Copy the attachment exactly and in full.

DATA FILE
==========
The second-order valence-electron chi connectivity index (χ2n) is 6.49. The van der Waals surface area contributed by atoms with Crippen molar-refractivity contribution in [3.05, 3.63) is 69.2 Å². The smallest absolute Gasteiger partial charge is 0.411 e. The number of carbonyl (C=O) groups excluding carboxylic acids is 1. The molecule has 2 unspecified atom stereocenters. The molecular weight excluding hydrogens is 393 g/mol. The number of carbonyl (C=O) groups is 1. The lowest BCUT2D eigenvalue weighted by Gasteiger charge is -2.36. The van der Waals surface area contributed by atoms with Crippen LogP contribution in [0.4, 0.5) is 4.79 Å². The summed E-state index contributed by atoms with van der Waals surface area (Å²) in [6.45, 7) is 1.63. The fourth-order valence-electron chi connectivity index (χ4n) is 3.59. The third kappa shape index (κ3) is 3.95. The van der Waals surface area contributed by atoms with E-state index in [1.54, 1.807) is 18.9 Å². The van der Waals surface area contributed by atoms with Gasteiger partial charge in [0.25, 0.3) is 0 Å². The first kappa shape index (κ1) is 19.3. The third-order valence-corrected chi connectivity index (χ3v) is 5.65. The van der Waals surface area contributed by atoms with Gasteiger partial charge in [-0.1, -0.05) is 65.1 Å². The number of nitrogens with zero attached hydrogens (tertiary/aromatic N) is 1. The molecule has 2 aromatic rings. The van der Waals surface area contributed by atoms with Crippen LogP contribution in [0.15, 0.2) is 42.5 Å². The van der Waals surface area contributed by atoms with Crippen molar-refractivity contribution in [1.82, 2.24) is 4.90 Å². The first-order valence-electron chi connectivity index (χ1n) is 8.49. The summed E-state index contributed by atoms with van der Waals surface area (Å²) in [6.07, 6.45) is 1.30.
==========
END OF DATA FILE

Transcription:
The second-order valence-electron chi connectivity index (χ2n) is 6.49. The van der Waals surface area contributed by atoms with Crippen molar-refractivity contribution in [3.05, 3.63) is 69.2 Å². The smallest absolute Gasteiger partial charge is 0.411 e. The number of carbonyl (C=O) groups excluding carboxylic acids is 1. The molecule has 2 unspecified atom stereocenters. The molecular weight excluding hydrogens is 393 g/mol. The number of carbonyl (C=O) groups is 1. The lowest BCUT2D eigenvalue weighted by Gasteiger charge is -2.36. The van der Waals surface area contributed by atoms with Crippen LogP contribution in [0.4, 0.5) is 4.79 Å². The summed E-state index contributed by atoms with van der Waals surface area (Å²) in [6.45, 7) is 1.63. The fourth-order valence-electron chi connectivity index (χ4n) is 3.59. The third kappa shape index (κ3) is 3.95. The van der Waals surface area contributed by atoms with E-state index in [1.54, 1.807) is 18.9 Å². The van der Waals surface area contributed by atoms with Gasteiger partial charge in [0.25, 0.3) is 0 Å². The first kappa shape index (κ1) is 19.3. The third-order valence-corrected chi connectivity index (χ3v) is 5.65. The van der Waals surface area contributed by atoms with Gasteiger partial charge in [-0.1, -0.05) is 65.1 Å². The number of nitrogens with zero attached hydrogens (tertiary/aromatic N) is 1. The molecule has 2 aromatic rings. The van der Waals surface area contributed by atoms with Crippen LogP contribution in [0.15, 0.2) is 42.5 Å². The van der Waals surface area contributed by atoms with Crippen molar-refractivity contribution in [1.82, 2.24) is 4.90 Å². The first-order valence-electron chi connectivity index (χ1n) is 8.49. The summed E-state index contributed by atoms with van der Waals surface area (Å²) in [6.07, 6.45) is 1.30.